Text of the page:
Feature

New life for old bones

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Science  24 Jul 2015:
Vol. 349, Issue 6246, pp. 358-361
DOI: 10.1126/science.349.6246.358

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Summary

Powered by advances in sequencing technology, the field of ancient DNA has succeeded beyond all expectations, helping researchers to retrieve the entire genomes of Neandertals and other kinds of ancient humans and transforming the picture of human evolution. Researchers have also delved into the genomes of ancient animals—the oldest so far is a 700,000-year-old horse. For years, the methods of extracting and analyzing degraded DNA molecules were so tricky that they remained the exotic province of a few high-profile labs. But now the techniques are spreading. As researchers from many fields realize just how much ancient DNA can tell them, the method is being applied to everything from the peopling of Europe to how plants and pathogens respond to climate change. The explosion of research is transforming the study of the past.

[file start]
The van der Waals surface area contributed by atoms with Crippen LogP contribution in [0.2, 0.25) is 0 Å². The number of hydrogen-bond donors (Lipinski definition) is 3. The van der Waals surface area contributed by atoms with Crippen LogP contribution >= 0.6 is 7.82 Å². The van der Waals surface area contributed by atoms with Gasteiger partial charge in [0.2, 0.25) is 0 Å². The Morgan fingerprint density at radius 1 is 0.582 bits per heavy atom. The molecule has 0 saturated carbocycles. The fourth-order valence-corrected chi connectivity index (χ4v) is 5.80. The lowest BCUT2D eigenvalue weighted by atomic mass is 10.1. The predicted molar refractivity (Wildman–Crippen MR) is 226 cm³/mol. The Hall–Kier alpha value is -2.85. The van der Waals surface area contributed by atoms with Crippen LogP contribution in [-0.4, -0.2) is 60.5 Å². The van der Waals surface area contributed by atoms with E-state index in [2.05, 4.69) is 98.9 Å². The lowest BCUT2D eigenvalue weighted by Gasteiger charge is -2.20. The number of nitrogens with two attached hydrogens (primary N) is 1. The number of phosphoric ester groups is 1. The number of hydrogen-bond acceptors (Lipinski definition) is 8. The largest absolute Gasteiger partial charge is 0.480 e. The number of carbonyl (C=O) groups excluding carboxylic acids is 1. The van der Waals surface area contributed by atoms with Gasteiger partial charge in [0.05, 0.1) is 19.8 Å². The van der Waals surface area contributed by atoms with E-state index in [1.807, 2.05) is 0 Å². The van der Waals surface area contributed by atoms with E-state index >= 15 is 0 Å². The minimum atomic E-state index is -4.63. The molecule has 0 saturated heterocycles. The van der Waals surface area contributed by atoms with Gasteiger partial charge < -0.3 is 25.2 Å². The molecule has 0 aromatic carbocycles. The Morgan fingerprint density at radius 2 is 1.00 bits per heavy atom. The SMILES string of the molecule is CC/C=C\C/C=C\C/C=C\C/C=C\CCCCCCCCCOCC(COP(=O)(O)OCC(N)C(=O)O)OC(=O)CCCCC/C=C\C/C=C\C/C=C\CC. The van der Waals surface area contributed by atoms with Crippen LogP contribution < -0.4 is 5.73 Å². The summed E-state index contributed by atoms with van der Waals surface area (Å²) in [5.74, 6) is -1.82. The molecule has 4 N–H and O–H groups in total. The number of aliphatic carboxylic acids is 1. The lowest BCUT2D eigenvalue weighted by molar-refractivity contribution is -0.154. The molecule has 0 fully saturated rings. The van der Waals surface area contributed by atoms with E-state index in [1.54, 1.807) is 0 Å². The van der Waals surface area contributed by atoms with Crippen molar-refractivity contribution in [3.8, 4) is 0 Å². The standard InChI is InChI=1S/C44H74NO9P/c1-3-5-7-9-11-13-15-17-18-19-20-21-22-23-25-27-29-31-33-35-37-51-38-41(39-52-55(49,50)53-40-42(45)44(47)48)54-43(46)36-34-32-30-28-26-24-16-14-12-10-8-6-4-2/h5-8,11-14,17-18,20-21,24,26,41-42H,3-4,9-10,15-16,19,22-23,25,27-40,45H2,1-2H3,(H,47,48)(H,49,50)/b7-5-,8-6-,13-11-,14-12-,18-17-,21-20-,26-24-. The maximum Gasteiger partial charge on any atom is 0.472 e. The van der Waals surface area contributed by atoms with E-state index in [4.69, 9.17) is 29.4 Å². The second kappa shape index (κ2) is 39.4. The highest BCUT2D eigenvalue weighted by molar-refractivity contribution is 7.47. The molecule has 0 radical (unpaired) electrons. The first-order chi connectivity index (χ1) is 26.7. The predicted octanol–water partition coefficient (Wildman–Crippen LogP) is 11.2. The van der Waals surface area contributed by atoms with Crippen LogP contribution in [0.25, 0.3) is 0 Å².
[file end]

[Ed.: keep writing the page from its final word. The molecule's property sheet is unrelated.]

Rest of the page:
• * With reporting from Ann Gibbons, Elizabeth Pennisi, and Gretchen Vogel in Jena, Germany

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